To those who knew me, I quickly became the patron saint of lost causes.
Ironically, what gave the movement a boost was the introduction of proportional representation in the European elections of 1999. Three of us became Ukip MEPs that year.
What further changed the political weather even more dramatically was the expansion of the EU in 2004.Â
Its membership grew to incorporate first eight, and then ten, former communist countries.
It was obvious that if people from relatively poor countries were going to be allowed to move in unlimited numbers to a much richer country, they would do so in droves.
I knew that this was the issue that would alter everything. National democracy and sovereignty are important, but so is the right of everyday people to remain in work, pay the mortgage and do their best for their children.Â
It was plain that vast numbers of people arriving in Britain unchecked would have a negative impact on wages, housing and public services and would lead to discontent.
That is why I tried to make clear that uncontrolled immigration and Britain’s relationship with the EU were synonymous.
With all of the main parties being in favour of the EU’s enlargement, and the free movement of people that went with it, the path was clear for Ukip’s purple revolution to begin.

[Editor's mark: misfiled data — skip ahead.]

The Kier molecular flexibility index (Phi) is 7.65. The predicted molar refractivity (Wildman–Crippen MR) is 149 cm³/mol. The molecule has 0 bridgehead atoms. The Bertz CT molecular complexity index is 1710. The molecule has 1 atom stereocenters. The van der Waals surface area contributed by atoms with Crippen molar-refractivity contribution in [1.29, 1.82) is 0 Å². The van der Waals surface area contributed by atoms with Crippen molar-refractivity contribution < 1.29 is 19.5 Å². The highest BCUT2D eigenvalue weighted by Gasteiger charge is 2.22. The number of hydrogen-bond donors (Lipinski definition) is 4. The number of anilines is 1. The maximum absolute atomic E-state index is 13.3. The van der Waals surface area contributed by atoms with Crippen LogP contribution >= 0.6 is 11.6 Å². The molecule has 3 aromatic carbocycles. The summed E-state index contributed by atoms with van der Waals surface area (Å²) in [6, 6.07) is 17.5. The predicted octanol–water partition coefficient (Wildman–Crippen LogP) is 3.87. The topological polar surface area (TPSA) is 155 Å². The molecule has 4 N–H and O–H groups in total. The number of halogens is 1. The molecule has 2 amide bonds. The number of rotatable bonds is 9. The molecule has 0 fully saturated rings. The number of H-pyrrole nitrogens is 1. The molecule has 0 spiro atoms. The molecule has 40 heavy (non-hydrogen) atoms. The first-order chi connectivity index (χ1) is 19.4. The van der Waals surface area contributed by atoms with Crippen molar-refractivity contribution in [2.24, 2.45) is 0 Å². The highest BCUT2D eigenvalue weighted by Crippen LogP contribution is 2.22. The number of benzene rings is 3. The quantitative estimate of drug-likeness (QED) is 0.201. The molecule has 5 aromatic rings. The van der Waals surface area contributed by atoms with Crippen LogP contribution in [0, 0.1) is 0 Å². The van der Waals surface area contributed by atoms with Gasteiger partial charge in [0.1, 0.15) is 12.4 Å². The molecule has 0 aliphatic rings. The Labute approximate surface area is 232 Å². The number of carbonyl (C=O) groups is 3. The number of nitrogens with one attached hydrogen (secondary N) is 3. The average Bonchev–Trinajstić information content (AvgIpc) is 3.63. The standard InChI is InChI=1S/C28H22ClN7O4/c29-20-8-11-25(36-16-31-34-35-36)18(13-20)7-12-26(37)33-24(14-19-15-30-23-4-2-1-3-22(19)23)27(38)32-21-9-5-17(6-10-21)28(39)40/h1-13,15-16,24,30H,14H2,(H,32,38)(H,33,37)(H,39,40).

Support for the party surged. We won the 2014 European elections. Then two Tory MPs quit their seats to stand in by-elections as Ukip candidates.Â
They were returned to the Commons. All this led directly to the 2016 referendum. If David Cameron had not agreed to hold the plebiscite, the Conservatives’ national support would have collapsed.
But for us to win a referendum in opposition to every major political party, business group, trade union, media organisation and global leader was never going to be easy.
As a team acting on its own, I think that Ukip, the businessman Arron Banks, and a handful of dependable rebel Labour and Tory MPs could have scored about 43 per cent in the referendum.Â
That is why it was so crucial that Boris Johnson, who is now finishing the job, opted to join the Leave side.
Johnson’s Vote Leave group, which included Michael Gove, got us over the line.
Yet this was only the beginning of the bitter battle that would follow. Even though the result of that vote was crystal clear, with a majority of more than 1.25 million people backing Brexit, the Establishment spent three-and-a-half years trying to overturn it.